Having a reading dog in school has a number of positive effects for pupils. Andreas Reier Jensen and Ilmi Willbergh are researching why the interaction works so well.
When children read to dogs, they experience reduced stress and enhanced concentration. They become better readers, they become more persistent and motivated, and get the experience of achievement.
“Reading dogs have a positive effect in school. The children are also very content and feel they are getting better at reading. In the past, this has largely been explained by the secretion of the hormone oxytocin, but we think this explanation is a bit too simple,” says Andreas Reier Jensen.
He believes the phenomenon has more to do with the dog’s open-minded and welcoming nature making it what he calls ‘a pedagogical actor’ for the child, a reading teacher quite simply.
Jensen is an associate professor in the Department of Education at the University of Agder (UiA). Together with Professor Ilmi Willbergh, he has written the article ‘The dog as an unaware pedagogical agent in a school reading course’ in the journal Anthrozoös.
The researchers followed a group of schoolchildren over seven months and studied video footage of 224 reading sessions with a dog.
“Large mammals are similar enough to humans for us to get attached to them, yet still so different from us that we don't feel shy with them,” Jensen says.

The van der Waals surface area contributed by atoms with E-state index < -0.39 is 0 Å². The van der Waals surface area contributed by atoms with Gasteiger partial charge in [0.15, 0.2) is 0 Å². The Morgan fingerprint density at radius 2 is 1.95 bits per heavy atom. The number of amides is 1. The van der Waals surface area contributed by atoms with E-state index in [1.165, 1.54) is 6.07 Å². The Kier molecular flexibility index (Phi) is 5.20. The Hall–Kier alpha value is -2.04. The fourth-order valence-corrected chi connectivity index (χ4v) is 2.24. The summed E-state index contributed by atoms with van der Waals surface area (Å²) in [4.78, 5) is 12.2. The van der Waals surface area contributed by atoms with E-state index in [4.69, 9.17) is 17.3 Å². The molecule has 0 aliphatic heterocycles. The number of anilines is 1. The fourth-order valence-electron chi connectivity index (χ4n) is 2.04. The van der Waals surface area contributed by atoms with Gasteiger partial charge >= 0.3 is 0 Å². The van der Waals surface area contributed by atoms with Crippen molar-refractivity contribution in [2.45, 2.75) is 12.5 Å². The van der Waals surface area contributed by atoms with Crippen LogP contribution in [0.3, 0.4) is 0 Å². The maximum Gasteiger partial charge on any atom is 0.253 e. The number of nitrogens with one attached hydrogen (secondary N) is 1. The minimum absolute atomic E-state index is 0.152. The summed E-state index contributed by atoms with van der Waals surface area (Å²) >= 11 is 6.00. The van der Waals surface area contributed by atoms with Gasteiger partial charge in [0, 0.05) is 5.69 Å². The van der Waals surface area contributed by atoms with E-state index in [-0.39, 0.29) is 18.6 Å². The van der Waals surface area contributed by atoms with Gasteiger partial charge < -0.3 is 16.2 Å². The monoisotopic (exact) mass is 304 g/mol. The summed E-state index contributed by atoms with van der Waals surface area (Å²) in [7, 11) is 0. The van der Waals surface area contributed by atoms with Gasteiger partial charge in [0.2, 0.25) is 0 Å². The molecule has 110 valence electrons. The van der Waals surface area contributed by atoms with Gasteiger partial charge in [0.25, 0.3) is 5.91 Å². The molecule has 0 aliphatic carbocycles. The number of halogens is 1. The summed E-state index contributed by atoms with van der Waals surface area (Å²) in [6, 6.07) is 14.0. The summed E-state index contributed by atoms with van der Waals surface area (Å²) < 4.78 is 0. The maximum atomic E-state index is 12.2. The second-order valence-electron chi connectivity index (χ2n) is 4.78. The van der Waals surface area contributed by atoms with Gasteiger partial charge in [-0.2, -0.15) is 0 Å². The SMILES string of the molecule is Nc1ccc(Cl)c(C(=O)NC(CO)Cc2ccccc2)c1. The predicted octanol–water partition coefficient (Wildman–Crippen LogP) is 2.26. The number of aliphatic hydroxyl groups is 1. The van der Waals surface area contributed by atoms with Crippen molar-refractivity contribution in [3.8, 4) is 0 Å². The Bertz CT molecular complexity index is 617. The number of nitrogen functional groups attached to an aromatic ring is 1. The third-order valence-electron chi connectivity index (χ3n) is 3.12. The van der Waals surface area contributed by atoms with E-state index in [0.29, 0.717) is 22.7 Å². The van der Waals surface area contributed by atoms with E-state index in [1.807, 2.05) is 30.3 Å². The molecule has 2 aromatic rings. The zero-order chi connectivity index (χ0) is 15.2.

When the pupils read to a dog, they have to pretend that the dog can understand them in order to get the most out of the situation. They see the dog as an individual with the ability to communicate, however they are fully aware that the dog does not understand the words they read to them.
“Play is important for children's learning. We call the dog an unaware pedagogical agent in this situation,” Willbergh says.
Through evolution, dogs have developed an ability to communicate with human beings that differs from that of other animals. When pupils can maintain eye contact with the reading dog and even give it a high-five at the end of the reading session, they experience connection with another living being and the whole thing contains a sense of humour. It contributes to the pupils experiencing the reading session as particularly meaningful.
The researchers saw that it was necessary for the children to enter a role-play where the dog plays the role of a listener.
“The children who showed no particular interest in the dog might just as well have read to another person,” Jensen says.
“Since the reading session takes place in school, the pupils know what is expected of them. And that expectation is strong enough for them agree to the premise of pretending that the dog understands the story,” says Willbergh.
“Anthrozoology is an interdisciplinary field that studies the communication and interactions between humans and other animals,” as Jensen puts it.
“In the Western tradition there has been a separation between man and nature, the consequences of which we are now seeing with the nature crisis we are in the middle of. It is therefore time to reconsider our relationship with nature. This is the first time a study has combined pedagogy and anthrozoology and where it is seen in the context of the school as an institution,” he says.